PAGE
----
Most dog owners can’t read stress signals, findings show

14th September 2023
Industry News

Nearly 9 in 10 UK dog owners cannot recognise a key canine stress signal, despite most claiming they can tell if their pet is happy or fearful, new research has indicated.

The findings have been described as “alarming” by The Kennel Club officials, who are now adding their voices to veterinary and welfare sector calls for action to improve public understanding.

The group has also issued its own guidance for canine body language signs to look for, amid its fears that a lack of awareness is putting people’s safety at risk.

Extremely concerned

Club spokesperson Bill Lambert said the organisation was “extremely concerned by this worrying knowledge gap”.

He added: “By failing to understand the signals, we are not only putting ourselves in a potentially harmful situation, but also our dogs who are relying on our understanding of how they express themselves.

“Much more awareness of our beloved pets’ behaviour is needed, for owners, children and the wider public alike, to ensure everybody is kept safe.”

The latest research follows a number of serious incidents involving dogs in recent times and calls in some quarters for more breeds to be banned under existing legislation.

Market research

More than 2,400 dog owners took part in the survey, conducted on the club’s behalf by market research company Censuswide, with nearly three-quarters (72%) saying they believed they could accurately tell if their dog was happy or fearful.

But the analysis also found 88% did not know that yawning can be an early sign of anxiety or fear, while licking lips (82%) and staring or wide eyes (65%) also saw low levels of recognition.

Fewer than half recognised other common signs of stress including stiffening the body (47%) or putting the tail between the legs (45%), while a similar number (44%) said they had never talked to relatives or friends about how to stay safe around dogs.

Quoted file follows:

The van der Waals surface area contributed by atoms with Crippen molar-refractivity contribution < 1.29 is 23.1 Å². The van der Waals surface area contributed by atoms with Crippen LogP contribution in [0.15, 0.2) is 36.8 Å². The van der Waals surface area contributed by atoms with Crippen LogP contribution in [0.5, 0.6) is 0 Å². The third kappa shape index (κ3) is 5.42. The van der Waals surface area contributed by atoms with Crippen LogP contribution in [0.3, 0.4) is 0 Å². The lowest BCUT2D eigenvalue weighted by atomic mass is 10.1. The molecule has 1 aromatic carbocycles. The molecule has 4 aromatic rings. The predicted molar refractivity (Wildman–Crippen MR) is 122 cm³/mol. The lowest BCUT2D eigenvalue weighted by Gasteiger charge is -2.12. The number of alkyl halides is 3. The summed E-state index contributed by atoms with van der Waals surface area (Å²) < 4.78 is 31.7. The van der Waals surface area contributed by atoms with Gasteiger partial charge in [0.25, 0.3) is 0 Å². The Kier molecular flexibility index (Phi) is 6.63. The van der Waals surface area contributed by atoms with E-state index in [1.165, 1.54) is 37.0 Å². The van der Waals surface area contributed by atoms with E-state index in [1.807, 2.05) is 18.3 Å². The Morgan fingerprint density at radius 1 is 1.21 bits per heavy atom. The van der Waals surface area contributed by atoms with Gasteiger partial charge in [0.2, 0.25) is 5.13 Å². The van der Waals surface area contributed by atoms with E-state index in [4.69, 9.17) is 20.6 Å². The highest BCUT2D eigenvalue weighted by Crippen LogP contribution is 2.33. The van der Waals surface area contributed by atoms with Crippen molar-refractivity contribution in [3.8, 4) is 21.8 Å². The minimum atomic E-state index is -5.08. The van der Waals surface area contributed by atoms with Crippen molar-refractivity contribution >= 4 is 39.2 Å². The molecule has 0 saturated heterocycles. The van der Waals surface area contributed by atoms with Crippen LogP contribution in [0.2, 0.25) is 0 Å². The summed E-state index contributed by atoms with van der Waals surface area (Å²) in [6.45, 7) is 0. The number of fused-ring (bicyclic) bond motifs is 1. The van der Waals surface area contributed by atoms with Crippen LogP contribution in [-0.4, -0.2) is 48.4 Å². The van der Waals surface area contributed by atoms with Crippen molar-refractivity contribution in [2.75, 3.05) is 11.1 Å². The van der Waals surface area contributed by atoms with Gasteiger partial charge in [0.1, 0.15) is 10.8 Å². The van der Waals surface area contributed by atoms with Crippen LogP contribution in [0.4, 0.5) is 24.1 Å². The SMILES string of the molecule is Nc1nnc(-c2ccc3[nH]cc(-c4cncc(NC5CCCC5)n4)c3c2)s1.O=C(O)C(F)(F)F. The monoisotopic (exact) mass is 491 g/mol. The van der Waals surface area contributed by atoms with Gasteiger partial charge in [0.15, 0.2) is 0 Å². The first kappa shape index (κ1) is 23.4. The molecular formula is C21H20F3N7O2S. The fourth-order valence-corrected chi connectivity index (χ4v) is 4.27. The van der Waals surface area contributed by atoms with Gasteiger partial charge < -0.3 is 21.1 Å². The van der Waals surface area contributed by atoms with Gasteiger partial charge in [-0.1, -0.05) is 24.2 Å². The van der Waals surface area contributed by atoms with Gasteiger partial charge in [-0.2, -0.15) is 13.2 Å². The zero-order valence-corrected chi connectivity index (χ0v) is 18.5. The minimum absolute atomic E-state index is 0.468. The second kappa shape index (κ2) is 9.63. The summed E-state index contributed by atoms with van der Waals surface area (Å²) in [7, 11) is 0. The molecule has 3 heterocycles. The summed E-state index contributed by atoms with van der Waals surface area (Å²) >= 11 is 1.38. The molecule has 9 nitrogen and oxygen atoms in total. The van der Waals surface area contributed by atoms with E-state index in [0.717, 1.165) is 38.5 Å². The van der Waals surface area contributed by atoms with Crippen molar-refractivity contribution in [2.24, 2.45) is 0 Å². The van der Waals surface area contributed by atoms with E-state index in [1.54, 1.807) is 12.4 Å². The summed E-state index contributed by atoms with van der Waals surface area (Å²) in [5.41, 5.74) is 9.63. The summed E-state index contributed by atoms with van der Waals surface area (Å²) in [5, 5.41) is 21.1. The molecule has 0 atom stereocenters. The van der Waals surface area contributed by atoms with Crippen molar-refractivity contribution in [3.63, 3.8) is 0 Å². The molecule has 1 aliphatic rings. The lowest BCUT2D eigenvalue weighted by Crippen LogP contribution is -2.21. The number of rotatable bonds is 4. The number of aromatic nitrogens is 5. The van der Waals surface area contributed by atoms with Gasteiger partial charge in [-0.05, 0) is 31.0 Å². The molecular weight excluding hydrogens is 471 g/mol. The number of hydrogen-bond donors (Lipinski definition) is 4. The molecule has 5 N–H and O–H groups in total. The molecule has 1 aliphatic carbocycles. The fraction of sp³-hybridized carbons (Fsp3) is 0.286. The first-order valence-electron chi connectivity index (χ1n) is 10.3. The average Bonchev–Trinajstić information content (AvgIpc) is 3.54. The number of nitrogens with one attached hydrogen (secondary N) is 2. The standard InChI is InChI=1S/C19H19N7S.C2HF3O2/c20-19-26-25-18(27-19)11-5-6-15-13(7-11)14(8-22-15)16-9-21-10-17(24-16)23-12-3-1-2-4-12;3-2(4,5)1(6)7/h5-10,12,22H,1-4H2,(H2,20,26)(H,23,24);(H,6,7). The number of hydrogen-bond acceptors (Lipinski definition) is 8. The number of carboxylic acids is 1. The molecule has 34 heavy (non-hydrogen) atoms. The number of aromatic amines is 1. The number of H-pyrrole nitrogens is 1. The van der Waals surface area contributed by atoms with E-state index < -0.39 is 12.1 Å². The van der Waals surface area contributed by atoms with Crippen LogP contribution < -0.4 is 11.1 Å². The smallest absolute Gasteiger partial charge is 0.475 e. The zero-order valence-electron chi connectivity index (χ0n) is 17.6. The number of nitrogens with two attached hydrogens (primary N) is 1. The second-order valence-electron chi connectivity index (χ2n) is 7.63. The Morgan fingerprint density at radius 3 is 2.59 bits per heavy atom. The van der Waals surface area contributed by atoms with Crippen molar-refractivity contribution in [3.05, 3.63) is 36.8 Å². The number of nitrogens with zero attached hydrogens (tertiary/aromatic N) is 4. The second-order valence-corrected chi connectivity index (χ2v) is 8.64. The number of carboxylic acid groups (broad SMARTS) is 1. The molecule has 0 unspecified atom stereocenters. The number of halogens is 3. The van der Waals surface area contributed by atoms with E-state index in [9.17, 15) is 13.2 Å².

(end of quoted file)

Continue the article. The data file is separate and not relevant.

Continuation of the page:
Lack of understanding

And, overall, 1 in 10 were unable to recognise any signs of stress, while more than a quarter (28%) said their dog’s behaviour could be unpredictable and over a third (35%) said there was a lack of understanding among the general public about how dogs show fear.

Carolyn Menteith, who chairs the UK Dog Behaviour and Training Charter, said: “Unless you know what you are looking for, some of the signs that dogs show when they are feeling stressed, worried or anxious can be quite subtle.

“If possible, their first resort will usually be to try and leave the situation they are finding difficult – but often people, especially children, may not give them the opportunity to do so. Dogs have lots of body language signals that they will show before they resort to giving a verbal warning – a growl – which usually happens after the other clues have been ignored.

“It’s a short step from there to a snap or a bite and sadly this is often the first sign that an owner will recognise, so for safety, looking for those early signals is vitally important.”

Growing calls

The new findings add to growing calls for change in the area from senior vets, welfare groups and academics in recent months. Edge Hill University research, published in June, indicated significant public support for both teaching children how to interact with dogs and a broader public information campaign.

PDSA senior vet Sean Wensley also called for animal welfare and responsible pet ownership to be part of the National Curriculum when giving evidence to a Parliamentary select committee hearing in July. Since then, the Dog Control Coalition, of which the BVA is a member, has renewed its calls for an overhaul of existing breed-based legislation that it argues has failed to properly protect the public since it was introduced in 1991.

So far, Defra has refused to be drawn on whether the current law could be reviewed while it awaits final recommendations from a working group set up to examine ways of promoting responsible dog ownership.

But ministers said they had no plans to add further breeds to the banned list, despite calls from some MPs and senior police officers for action to target the XL Bully.

The coalition argues any extension to the banned list could lead to many more dogs being euthanised.


Credit to:  Most dog owners can’t read stress signals, findings show (Vet Times)

Vet Times. (2023).  Most dog owners can’t read stress signals, findings show [online]

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